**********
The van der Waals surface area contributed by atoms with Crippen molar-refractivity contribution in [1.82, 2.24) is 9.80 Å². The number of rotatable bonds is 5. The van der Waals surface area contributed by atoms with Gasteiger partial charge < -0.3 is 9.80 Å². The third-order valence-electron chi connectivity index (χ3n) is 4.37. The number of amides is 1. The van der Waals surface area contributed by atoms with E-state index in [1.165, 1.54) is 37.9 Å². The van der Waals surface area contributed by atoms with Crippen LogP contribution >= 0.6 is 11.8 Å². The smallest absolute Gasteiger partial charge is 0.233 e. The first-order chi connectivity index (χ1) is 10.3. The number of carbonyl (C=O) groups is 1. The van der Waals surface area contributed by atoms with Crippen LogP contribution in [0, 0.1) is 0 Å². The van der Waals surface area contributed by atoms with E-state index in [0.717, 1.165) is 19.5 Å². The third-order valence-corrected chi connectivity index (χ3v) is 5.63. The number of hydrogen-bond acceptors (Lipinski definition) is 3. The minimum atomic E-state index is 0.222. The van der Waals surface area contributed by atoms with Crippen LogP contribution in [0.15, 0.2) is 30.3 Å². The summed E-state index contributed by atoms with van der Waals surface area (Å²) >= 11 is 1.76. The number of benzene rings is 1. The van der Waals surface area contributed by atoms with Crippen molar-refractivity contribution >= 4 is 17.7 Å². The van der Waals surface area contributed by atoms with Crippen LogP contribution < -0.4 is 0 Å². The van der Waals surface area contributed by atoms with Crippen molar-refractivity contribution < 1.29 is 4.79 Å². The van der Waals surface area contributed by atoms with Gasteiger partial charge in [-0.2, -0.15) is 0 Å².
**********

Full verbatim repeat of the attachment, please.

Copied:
The van der Waals surface area contributed by atoms with Crippen molar-refractivity contribution in [1.82, 2.24) is 9.80 Å². The number of rotatable bonds is 5. The van der Waals surface area contributed by atoms with Gasteiger partial charge < -0.3 is 9.80 Å². The third-order valence-electron chi connectivity index (χ3n) is 4.37. The number of amides is 1. The van der Waals surface area contributed by atoms with E-state index in [1.165, 1.54) is 37.9 Å². The van der Waals surface area contributed by atoms with Crippen LogP contribution >= 0.6 is 11.8 Å². The smallest absolute Gasteiger partial charge is 0.233 e. The first-order chi connectivity index (χ1) is 10.3. The number of carbonyl (C=O) groups is 1. The van der Waals surface area contributed by atoms with Crippen LogP contribution in [0, 0.1) is 0 Å². The van der Waals surface area contributed by atoms with E-state index in [0.717, 1.165) is 19.5 Å². The third-order valence-corrected chi connectivity index (χ3v) is 5.63. The number of hydrogen-bond acceptors (Lipinski definition) is 3. The minimum atomic E-state index is 0.222. The van der Waals surface area contributed by atoms with Crippen LogP contribution in [0.15, 0.2) is 30.3 Å². The summed E-state index contributed by atoms with van der Waals surface area (Å²) >= 11 is 1.76. The number of benzene rings is 1. The van der Waals surface area contributed by atoms with Crippen molar-refractivity contribution >= 4 is 17.7 Å². The van der Waals surface area contributed by atoms with Crippen LogP contribution < -0.4 is 0 Å². The van der Waals surface area contributed by atoms with Crippen molar-refractivity contribution < 1.29 is 4.79 Å². The van der Waals surface area contributed by atoms with Gasteiger partial charge in [-0.2, -0.15) is 0 Å².